The 27th World Gas Conference kicks off next week in Washington, DC. Ahead of the gathering, SmartBrief connected with Marty Durbin, the Executive Vice President and Chief Strategy Officer at the American Petroleum Institute, to get his insights on the current state of the oil and gas industry.
LNG exports from the US are one of the key topics at this conference. What does API see as the next stage of growth for LNG exports?
The future of U.S. LNG appears very bright. With the successful first wave of U.S. LNG export projects either already online or nearing completion, it seems increasingly likely that a second wave of U.S. projects will move forward over the next few years. In part this is the result of tremendous global demand growth for LNG -- especially in China -- which has routinely exceeded expectations. Yet it's also reflective of the enduring value proposition of U.S. LNG, which continues to attract a diverse set of buyers from multiple regions around the world.
The introduction of U.S. LNG into the global market has also initiated an exciting shift in many aspects of the LNG business model, especially in terms of pricing, contract duration and destination flexibility. We certainly expect these trends to continue. U.S. LNG developers are also exploring novel project structures and new liquefication technologies, all in an effort to meet the different needs of different types of buyers. The result is that LNG buyers now have an unprecedented number of options for procuring LNG, which in turn is fostering a more liquid and globally interconnected market -- truly a new era for the LNG industry.
You’re moderating the session “The Shifting Sands of Shale Gas Abundance and Global Markets.” What topics around North American shale are you hoping to shine a light on?
The shale revolution underway in North America is not an accident. It is the result of North America's unique private property protections, access to capital and embrace of free-market principles. We hope to cover a range of topics, including how the energy landscape continues to evolve quickly and the need to expand the nation's energy infrastructure to keep pace with increased energy production. We’ll also discuss the ways the shale energy revolution continues to shape the energy markets and LNG exports. One of the panelists intends to provide a regional overview of the South American energy market, including market integration. Another will discuss the reasons the shale energy revolution happened here and the obstacles to a similar energy resurgence happening in Asia or Europe. Finally, we will discuss the long-term outlook for market oversupply.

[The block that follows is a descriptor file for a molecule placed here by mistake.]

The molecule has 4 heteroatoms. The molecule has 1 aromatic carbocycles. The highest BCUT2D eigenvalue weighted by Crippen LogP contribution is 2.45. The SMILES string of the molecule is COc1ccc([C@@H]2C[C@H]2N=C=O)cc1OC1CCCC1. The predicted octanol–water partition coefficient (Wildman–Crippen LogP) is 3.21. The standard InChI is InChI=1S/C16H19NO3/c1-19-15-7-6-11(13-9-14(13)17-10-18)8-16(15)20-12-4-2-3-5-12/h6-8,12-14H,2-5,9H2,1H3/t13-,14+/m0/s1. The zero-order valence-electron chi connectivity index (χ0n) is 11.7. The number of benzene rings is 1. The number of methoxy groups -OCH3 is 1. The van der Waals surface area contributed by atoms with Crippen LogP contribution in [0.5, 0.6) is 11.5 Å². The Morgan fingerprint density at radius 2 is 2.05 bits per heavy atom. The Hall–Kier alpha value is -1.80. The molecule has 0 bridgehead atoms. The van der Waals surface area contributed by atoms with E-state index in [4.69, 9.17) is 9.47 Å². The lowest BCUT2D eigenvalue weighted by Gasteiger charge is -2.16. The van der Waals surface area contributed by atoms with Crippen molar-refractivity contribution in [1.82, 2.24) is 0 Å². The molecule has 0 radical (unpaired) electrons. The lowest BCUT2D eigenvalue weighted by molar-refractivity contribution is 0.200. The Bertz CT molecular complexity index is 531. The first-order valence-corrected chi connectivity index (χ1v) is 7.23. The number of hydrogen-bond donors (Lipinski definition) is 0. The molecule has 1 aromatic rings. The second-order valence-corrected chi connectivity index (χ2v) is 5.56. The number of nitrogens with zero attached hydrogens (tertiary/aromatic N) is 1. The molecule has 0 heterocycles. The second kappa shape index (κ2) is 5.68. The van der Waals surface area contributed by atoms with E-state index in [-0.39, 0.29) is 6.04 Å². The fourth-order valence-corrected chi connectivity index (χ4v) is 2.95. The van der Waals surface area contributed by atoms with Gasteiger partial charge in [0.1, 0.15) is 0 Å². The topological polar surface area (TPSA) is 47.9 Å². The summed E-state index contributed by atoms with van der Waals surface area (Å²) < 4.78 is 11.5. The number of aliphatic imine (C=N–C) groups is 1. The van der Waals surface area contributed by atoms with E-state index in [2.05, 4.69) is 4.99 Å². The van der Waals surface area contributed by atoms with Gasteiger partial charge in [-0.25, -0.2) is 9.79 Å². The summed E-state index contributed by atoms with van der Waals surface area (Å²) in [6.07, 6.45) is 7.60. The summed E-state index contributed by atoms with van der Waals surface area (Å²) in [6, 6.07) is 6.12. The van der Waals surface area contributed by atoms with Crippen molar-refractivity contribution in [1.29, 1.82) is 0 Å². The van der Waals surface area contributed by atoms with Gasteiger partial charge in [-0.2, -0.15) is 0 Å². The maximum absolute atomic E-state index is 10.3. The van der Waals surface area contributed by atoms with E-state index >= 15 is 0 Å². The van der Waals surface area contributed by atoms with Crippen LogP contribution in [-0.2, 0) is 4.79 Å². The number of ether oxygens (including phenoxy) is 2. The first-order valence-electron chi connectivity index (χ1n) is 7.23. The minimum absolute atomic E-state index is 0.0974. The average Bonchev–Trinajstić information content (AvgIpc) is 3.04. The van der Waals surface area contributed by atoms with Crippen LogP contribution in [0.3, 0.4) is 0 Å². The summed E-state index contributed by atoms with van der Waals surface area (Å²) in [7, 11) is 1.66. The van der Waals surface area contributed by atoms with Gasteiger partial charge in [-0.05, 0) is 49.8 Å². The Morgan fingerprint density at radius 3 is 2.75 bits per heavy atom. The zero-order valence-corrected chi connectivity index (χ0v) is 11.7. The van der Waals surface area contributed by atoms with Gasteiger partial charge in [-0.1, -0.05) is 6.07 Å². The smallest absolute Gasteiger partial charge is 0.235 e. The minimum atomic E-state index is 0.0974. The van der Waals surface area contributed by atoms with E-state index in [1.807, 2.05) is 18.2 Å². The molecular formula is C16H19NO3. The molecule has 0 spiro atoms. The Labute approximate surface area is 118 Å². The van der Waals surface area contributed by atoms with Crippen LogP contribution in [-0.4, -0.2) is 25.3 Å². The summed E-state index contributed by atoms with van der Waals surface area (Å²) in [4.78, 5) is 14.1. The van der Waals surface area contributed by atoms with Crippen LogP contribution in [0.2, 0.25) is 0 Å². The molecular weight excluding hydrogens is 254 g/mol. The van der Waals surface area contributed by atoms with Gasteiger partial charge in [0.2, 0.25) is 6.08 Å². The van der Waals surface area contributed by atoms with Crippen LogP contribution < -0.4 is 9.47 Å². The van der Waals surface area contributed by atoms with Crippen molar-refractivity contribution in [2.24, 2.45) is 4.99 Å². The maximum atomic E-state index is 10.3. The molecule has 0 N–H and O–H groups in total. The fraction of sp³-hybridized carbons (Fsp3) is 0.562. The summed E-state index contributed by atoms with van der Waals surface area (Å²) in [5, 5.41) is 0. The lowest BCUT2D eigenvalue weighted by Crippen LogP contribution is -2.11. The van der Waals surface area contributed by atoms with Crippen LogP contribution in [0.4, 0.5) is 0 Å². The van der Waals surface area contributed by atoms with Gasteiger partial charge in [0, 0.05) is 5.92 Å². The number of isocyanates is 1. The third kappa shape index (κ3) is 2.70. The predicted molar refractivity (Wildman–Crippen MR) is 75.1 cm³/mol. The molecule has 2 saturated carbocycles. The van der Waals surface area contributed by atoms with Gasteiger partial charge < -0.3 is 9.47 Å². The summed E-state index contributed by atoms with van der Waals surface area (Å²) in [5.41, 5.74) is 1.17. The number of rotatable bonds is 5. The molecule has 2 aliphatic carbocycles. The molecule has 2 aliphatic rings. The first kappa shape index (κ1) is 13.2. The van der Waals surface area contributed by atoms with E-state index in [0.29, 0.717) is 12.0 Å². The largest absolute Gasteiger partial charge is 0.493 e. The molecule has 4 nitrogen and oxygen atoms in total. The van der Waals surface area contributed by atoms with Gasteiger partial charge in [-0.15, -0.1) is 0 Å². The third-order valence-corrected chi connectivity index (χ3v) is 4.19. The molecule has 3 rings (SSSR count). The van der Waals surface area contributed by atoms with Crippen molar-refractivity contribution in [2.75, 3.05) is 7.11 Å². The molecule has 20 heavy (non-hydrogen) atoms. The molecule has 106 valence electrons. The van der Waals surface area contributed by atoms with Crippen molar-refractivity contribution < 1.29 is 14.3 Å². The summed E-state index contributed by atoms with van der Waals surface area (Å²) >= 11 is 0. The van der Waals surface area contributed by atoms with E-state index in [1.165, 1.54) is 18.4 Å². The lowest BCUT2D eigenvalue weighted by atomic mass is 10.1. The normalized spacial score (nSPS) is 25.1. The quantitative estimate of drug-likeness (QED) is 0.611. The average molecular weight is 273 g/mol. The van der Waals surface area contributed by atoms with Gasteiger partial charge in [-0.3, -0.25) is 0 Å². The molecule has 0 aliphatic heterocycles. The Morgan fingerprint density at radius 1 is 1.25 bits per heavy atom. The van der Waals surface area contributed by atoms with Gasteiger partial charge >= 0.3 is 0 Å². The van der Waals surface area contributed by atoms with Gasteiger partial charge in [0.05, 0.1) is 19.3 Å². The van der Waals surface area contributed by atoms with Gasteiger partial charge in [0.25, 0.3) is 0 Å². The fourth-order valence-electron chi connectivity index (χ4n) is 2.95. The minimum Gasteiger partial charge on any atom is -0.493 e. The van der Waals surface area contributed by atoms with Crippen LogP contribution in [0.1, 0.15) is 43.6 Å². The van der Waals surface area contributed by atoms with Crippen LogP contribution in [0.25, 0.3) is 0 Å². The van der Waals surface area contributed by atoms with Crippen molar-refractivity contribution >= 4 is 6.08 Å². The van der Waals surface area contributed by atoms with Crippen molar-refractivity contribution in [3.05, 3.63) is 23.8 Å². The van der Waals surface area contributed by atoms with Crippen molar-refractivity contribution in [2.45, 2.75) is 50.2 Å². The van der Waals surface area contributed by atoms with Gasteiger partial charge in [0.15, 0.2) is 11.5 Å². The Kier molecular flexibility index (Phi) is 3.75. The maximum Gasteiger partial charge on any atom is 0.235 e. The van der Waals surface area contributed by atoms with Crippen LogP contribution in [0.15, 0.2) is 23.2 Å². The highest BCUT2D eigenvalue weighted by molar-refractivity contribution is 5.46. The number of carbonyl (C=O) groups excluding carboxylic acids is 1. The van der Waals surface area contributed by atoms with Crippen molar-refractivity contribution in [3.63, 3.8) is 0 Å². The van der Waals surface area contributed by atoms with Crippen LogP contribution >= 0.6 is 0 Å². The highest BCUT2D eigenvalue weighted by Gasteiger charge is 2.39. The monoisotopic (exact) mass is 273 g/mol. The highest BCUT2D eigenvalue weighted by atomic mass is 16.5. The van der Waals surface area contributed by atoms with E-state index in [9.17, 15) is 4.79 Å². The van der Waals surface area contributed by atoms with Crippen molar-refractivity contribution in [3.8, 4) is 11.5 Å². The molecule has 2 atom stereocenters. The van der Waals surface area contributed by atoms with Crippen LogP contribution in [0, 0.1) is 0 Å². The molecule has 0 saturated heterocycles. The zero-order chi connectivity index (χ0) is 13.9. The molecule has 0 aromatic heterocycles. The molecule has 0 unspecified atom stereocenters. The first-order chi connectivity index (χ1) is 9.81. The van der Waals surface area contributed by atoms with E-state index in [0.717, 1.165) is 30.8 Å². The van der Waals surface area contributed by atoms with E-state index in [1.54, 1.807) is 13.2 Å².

The oil and gas industry is changing rapidly. What issues are most top of mind for API members as they navigate new market conditions?
Progress on infrastructure and markets is the key.
Immediate concerns for the industry’s health include the recent U.S. imposition of import tariffs on steel and aluminum as well as the emergent trade war with China, Europe and potentially others on chemicals and other manufactured products.
The natural gas and oil industry relies critically on specialty steel products that are not manufactured in the United States, and delays and increased costs could jeopardize jobs and cost millions of dollars every day. Moreover, some nations have negotiated with the Trump administration to implement quotas as an alternative to tariffs – creating a scenario under which supply may not be available from certain trading partners at any cost.
Importantly, our industry is integrated across the value chain as well as geographically across country borders, so while it may be easy to start trade wars, they’re neither practical nor in our country’s best interest.
The natural gas and oil industry – including upstream development, midstream processing and pipelines, downstream refining and petrochemicals as well as export infrastructure – has invested hundreds of billions of dollars into the United States over the past several years as part of the energy renaissance. These projects depend on infrastructure expansion as well as unfettered access to export logistics and markets.
As API member companies have placed many of their proverbial eggs into the U.S. basket, the experience they have in completing multi-billion dollar megaprojects and establishing new markets for their products is critical to the success of these investments as well as the prospects for future waves of investment, which are the crux of the energy renaissance.
While our industry should take tremendous pride in its recent achievements – including record U.S. natural gas, oil and NGL production, record refinery throughput, record exports of crude oil and natural gas, and a U.S. petroleum trade balance that has shrunk to its smallest and most favorable position in more than 50 years – we cannot be complacent and must continue to highlight our where cooperative outcomes on infrastructure and trade policies are at critical junctures for the health of the industry and, frankly, the U.S. economy.